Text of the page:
So, 38 years from Dive Bomber to Kitty Hawk. What’s the parallel story looking back 38 years from now? The B-1 bomber was cancelled. The space shuttle made its first flight. The ban on the Concorde landing at JFK was lifted. A Pan Am B747SP circumnavigated the earth over the poles. By far the most striking thing about aviation in 1977 is there were so many crashes, including Tenerife.

Has technological and other progress slowed down a lot from the first 38 years to the most recent? Probably not. Engines are much more efficient now. Major programs like the B757 and B767 had their entire life cycles. Airbus was born and created a global duopoly. Airline deregulation spurred greater price competition and the widespread development of frequent flier programs. The technology of long range aircraft is much more advanced now. However, the airport experience today is generally so awful that it negates many the improvements, since pre-flight security lead times are often 2-3x what they were back then.

What does the next 38 years hold in store?


Friday, May 22nd, 2015

Mosul, Ramadi, all downhill from here. CK has some thoughts. How depressing to be on an ivy league admissions committee. Ok, enough downers. One other thought on the Mad Men conclusion came from this AT piece. Coke and Atlanta. We recall going to Atlanta to meet with Trust Company of Georgia in 1984, to advise the company on its upcoming merger with Sun Banks. We met with Jimmy Williams; as soon as we were seated in his office, he offered us a Coke. Not coffee, a Coke. (In 2012 Trust Company sold most of the Coke stock it received for assisting in the company’s 1919 IPO.)

Hopefully, merely a grifter

Thursday, May 21st, 2015

Some guy:

the challenge I want to focus on today, the urgent need to combat and adapt to climate change. I know there are still some folks back in Washington who refuse to admit that climate change is real. They’ll say, “You know, I’m not a scientist.” the best scientists in the world know that climate change is happening. Our analysts in the intelligence community know climate change is happening. Our military leaders — generals and admirals, active duty and retired — know it’s happening. Our homeland security professionals know it is happening.

The science is indisputable. The fossil fuels we burn release carbon dioxide, which traps heat. And the levels of carbon dioxide in the atmosphere are now higher than they have been in 800,000 years. The planet is getting warmer. Fourteen of the 15 hottest years on record have been in the past 15 years. Last year was the planet’s warmest year ever recorded.

Our scientists at NASA just reported that some of the sea ice around Antarctica is breaking up even faster than expected. The world’s glaciers are melting, pouring new water into the ocean. Over the past century, the world sea level rose by about eight inches. That was in the last century; by the end of this century, it’s projected to rise another one to four feet.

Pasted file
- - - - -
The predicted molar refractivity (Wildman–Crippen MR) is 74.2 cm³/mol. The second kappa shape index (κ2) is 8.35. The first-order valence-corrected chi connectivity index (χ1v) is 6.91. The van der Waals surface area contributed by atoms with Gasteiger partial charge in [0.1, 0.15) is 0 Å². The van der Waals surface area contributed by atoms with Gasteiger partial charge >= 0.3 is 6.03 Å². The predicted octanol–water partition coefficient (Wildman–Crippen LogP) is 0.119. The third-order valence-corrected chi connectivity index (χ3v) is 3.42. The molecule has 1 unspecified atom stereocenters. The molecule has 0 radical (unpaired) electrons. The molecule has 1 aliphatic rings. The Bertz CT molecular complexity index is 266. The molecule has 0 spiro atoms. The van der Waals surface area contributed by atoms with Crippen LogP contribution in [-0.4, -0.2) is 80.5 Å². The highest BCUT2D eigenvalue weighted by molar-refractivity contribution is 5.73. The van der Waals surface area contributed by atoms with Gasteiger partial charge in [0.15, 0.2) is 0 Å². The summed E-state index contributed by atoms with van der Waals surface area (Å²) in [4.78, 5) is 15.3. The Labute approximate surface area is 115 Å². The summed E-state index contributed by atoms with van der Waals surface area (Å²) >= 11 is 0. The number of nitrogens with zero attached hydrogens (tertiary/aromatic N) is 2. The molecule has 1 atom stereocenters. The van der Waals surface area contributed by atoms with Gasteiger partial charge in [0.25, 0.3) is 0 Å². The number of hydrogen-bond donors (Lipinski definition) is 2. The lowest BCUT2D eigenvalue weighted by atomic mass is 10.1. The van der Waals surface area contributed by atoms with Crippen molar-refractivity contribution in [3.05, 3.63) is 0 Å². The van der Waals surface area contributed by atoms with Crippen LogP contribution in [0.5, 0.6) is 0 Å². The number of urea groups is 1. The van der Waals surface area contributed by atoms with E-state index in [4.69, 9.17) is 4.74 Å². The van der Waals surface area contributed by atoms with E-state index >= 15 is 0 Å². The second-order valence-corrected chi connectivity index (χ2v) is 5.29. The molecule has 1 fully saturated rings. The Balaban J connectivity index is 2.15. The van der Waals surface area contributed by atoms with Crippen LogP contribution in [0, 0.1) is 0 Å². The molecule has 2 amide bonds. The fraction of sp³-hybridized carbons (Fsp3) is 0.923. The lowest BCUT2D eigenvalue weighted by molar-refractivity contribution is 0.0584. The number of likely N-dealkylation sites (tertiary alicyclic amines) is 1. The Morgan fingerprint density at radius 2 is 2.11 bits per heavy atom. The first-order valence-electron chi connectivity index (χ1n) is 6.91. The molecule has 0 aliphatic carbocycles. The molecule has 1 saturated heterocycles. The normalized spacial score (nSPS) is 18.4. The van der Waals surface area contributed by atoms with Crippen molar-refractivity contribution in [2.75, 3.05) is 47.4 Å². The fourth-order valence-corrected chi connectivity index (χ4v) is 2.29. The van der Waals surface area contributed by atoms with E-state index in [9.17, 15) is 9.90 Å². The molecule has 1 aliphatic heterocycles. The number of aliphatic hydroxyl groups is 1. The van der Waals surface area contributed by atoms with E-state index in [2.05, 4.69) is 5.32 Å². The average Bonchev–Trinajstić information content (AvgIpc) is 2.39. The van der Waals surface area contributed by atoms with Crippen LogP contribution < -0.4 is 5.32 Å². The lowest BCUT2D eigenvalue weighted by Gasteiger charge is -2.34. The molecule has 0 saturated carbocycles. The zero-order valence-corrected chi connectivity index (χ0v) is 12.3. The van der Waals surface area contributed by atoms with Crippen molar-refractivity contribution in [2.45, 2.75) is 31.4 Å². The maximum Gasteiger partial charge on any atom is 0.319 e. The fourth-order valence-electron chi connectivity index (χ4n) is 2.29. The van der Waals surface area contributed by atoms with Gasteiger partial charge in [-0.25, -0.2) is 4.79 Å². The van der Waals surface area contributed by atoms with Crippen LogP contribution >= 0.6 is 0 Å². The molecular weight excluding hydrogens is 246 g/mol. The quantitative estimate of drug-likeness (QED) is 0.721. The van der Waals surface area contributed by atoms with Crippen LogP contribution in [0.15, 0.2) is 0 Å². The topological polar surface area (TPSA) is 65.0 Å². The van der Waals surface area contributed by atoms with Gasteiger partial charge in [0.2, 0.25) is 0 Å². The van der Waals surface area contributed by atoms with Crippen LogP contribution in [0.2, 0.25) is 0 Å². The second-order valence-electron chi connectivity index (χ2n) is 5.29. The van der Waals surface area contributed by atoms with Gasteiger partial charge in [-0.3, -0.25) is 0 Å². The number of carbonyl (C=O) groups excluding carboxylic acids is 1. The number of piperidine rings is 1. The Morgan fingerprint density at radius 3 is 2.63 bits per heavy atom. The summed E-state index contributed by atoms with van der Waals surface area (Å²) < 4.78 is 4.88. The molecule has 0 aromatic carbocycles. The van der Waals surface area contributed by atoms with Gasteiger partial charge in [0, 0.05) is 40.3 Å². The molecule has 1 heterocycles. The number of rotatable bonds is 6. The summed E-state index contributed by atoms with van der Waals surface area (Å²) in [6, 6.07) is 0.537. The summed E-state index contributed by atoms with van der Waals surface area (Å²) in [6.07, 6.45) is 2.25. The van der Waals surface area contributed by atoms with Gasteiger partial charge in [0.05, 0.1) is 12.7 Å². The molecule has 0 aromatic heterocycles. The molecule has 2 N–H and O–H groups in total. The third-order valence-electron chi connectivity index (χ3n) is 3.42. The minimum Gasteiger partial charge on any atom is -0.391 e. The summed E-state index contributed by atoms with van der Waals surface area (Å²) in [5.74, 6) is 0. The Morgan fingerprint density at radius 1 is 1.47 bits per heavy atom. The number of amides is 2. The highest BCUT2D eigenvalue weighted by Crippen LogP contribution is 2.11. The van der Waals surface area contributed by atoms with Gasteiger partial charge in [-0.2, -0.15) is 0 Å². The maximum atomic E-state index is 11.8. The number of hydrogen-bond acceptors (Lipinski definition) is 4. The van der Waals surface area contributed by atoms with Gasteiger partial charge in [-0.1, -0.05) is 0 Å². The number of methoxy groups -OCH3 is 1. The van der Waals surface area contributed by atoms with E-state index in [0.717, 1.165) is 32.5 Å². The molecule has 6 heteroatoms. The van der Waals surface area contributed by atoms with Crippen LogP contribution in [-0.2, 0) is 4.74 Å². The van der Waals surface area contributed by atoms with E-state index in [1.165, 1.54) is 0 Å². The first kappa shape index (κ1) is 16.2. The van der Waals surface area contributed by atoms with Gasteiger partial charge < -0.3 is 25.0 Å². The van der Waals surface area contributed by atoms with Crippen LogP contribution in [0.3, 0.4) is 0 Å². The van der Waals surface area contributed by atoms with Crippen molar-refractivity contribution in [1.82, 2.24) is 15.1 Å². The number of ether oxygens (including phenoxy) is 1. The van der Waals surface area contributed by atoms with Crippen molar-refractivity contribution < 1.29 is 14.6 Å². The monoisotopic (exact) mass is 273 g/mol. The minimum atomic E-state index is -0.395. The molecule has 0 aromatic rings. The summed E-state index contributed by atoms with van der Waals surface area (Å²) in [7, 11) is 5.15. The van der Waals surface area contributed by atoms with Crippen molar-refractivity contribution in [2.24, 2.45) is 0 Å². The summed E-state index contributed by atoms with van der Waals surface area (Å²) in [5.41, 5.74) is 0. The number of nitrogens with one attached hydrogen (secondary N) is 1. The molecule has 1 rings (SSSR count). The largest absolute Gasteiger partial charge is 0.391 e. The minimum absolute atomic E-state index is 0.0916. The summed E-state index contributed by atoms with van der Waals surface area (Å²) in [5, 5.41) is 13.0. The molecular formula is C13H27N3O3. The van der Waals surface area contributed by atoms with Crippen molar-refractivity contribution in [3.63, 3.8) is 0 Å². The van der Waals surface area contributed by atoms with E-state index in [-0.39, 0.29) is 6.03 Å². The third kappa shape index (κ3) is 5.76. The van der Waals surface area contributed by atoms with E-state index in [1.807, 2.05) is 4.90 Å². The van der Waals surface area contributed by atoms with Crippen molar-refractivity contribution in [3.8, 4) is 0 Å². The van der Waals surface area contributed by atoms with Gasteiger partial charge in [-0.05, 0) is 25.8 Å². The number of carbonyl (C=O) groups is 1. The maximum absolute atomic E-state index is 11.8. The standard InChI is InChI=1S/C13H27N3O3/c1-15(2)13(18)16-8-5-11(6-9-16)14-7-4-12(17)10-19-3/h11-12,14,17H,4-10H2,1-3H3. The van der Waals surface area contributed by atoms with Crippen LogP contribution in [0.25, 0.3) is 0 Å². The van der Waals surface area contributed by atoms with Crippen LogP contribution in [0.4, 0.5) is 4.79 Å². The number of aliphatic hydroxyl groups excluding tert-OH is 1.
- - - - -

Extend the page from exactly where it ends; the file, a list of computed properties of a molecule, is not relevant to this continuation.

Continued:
at the Academy, climate change — understanding the science and the consequences — is part of the curriculum, and rightly so, because it will affect everything that you do in your careers. Some of you have already served in Alaska and aboard icebreakers, and you know the effects. climate change is one of those most severe threats.

Climate change will impact every country on the planet. climate change constitutes a serious threat to global security, an immediate risk to our national security. And make no mistake, it will impact how our military defends our country. And so we need to act — and we need to act now. confronting climate change is now a key pillar of American global leadership. When I meet with leaders around the world, it’s often at the top of our agenda — a core element of our diplomacy.

climate change increases the risk of instability and conflict. Rising seas are already swallowing low-lying lands, from Bangladesh to Pacific islands, forcing people from their homes. Caribbean islands and Central American coasts are vulnerable, as well. Globally, we could see a rise in climate change refugees. And I guarantee you the Coast Guard will have to respond. Elsewhere, more intense droughts will exacerbate shortages of water and food, increase competition for resources, and create the potential for mass migrations and new tensions. All of which is why the Pentagon calls climate change a “threat multiplier.”

severe drought helped to create the instability in Nigeria that was exploited by the terrorist group Boko Haram. It’s now believed that drought and crop failures and high food prices helped fuel the early unrest in Syria, which descended into civil war in the heart of the Middle East.

climate change will mean more extreme storms. Typhoon Haiyan in the Philippines gave us a possible glimpse of things to come — one of the worst cyclones ever recorded; thousands killed, many more displaced, billions of dollars in damage, and a massive international relief effort that included the United States military and its Coast Guard. So more extreme storms will mean more humanitarian missions to deliver lifesaving help. Our forces will have to be ready.